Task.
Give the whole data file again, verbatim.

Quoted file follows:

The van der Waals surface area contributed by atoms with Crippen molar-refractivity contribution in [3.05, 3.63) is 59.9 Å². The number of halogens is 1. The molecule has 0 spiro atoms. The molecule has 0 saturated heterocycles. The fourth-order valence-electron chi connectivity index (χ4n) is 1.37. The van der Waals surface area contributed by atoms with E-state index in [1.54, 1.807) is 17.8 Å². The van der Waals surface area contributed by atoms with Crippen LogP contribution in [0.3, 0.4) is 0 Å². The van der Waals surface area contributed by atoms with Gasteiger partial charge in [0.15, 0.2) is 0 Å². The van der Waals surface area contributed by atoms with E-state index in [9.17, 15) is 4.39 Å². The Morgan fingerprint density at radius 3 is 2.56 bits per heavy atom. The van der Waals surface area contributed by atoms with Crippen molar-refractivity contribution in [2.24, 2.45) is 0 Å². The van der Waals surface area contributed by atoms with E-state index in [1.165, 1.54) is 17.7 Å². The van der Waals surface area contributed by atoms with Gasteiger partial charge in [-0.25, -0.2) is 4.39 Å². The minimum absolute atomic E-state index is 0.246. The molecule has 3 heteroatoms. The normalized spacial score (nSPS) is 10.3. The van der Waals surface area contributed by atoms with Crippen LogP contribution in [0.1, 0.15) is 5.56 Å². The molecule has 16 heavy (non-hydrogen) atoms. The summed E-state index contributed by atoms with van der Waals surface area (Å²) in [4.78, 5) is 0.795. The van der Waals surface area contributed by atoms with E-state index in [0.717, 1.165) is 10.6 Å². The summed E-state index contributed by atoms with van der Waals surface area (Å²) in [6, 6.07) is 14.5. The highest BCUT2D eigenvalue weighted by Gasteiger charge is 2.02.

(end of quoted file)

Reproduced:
The van der Waals surface area contributed by atoms with Crippen molar-refractivity contribution in [3.05, 3.63) is 59.9 Å². The number of halogens is 1. The molecule has 0 spiro atoms. The molecule has 0 saturated heterocycles. The fourth-order valence-electron chi connectivity index (χ4n) is 1.37. The van der Waals surface area contributed by atoms with E-state index in [1.54, 1.807) is 17.8 Å². The van der Waals surface area contributed by atoms with Crippen LogP contribution in [0.3, 0.4) is 0 Å². The van der Waals surface area contributed by atoms with Gasteiger partial charge in [0.15, 0.2) is 0 Å². The van der Waals surface area contributed by atoms with E-state index in [9.17, 15) is 4.39 Å². The Morgan fingerprint density at radius 3 is 2.56 bits per heavy atom. The van der Waals surface area contributed by atoms with Crippen molar-refractivity contribution in [2.24, 2.45) is 0 Å². The van der Waals surface area contributed by atoms with E-state index in [1.165, 1.54) is 17.7 Å². The van der Waals surface area contributed by atoms with Gasteiger partial charge in [-0.25, -0.2) is 4.39 Å². The minimum absolute atomic E-state index is 0.246. The molecule has 3 heteroatoms. The normalized spacial score (nSPS) is 10.3. The van der Waals surface area contributed by atoms with Crippen LogP contribution in [0.1, 0.15) is 5.56 Å². The molecule has 16 heavy (non-hydrogen) atoms. The summed E-state index contributed by atoms with van der Waals surface area (Å²) in [4.78, 5) is 0.795. The van der Waals surface area contributed by atoms with E-state index in [0.717, 1.165) is 10.6 Å². The summed E-state index contributed by atoms with van der Waals surface area (Å²) in [6, 6.07) is 14.5. The highest BCUT2D eigenvalue weighted by Gasteiger charge is 2.02.